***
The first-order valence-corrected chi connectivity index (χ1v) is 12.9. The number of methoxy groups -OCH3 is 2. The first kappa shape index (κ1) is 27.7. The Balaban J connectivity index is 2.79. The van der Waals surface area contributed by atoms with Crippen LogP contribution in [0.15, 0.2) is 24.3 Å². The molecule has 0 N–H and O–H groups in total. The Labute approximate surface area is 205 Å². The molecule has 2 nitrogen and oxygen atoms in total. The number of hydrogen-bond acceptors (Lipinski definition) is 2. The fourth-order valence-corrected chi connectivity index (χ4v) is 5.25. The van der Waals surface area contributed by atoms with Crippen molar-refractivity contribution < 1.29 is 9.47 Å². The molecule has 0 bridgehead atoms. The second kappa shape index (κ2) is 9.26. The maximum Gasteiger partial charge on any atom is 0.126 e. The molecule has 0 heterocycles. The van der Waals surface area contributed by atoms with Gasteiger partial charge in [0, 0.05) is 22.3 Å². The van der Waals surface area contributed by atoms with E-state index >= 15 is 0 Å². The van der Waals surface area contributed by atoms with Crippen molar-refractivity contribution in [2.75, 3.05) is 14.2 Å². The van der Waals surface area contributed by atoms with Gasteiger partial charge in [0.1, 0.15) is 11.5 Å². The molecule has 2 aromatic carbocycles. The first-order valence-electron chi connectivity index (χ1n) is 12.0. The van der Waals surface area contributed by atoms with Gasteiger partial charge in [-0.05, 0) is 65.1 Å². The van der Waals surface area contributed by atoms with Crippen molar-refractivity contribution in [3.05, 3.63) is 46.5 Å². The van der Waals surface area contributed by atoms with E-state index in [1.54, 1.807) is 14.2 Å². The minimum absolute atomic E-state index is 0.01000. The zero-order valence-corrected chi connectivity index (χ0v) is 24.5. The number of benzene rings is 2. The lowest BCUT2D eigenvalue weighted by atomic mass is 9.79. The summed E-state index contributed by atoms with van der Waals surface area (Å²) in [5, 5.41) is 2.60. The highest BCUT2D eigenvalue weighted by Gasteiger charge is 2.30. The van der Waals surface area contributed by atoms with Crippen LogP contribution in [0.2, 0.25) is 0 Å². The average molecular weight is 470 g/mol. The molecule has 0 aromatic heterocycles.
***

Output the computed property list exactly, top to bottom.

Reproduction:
The first-order valence-corrected chi connectivity index (χ1v) is 12.9. The number of methoxy groups -OCH3 is 2. The first kappa shape index (κ1) is 27.7. The Balaban J connectivity index is 2.79. The van der Waals surface area contributed by atoms with Crippen LogP contribution in [0.15, 0.2) is 24.3 Å². The molecule has 0 N–H and O–H groups in total. The Labute approximate surface area is 205 Å². The molecule has 2 nitrogen and oxygen atoms in total. The number of hydrogen-bond acceptors (Lipinski definition) is 2. The fourth-order valence-corrected chi connectivity index (χ4v) is 5.25. The van der Waals surface area contributed by atoms with Crippen molar-refractivity contribution < 1.29 is 9.47 Å². The molecule has 0 bridgehead atoms. The second kappa shape index (κ2) is 9.26. The maximum Gasteiger partial charge on any atom is 0.126 e. The molecule has 0 heterocycles. The van der Waals surface area contributed by atoms with Gasteiger partial charge in [0, 0.05) is 22.3 Å². The van der Waals surface area contributed by atoms with E-state index >= 15 is 0 Å². The van der Waals surface area contributed by atoms with Crippen molar-refractivity contribution in [2.75, 3.05) is 14.2 Å². The van der Waals surface area contributed by atoms with Gasteiger partial charge in [0.1, 0.15) is 11.5 Å². The molecule has 2 aromatic carbocycles. The first-order valence-electron chi connectivity index (χ1n) is 12.0. The van der Waals surface area contributed by atoms with Gasteiger partial charge in [-0.05, 0) is 65.1 Å². The van der Waals surface area contributed by atoms with Crippen molar-refractivity contribution in [3.05, 3.63) is 46.5 Å². The van der Waals surface area contributed by atoms with E-state index in [1.54, 1.807) is 14.2 Å². The minimum absolute atomic E-state index is 0.01000. The zero-order valence-corrected chi connectivity index (χ0v) is 24.5. The number of benzene rings is 2. The lowest BCUT2D eigenvalue weighted by atomic mass is 9.79. The summed E-state index contributed by atoms with van der Waals surface area (Å²) in [5, 5.41) is 2.60. The highest BCUT2D eigenvalue weighted by Gasteiger charge is 2.30. The van der Waals surface area contributed by atoms with Crippen LogP contribution in [0.2, 0.25) is 0 Å². The average molecular weight is 470 g/mol. The molecule has 0 aromatic heterocycles.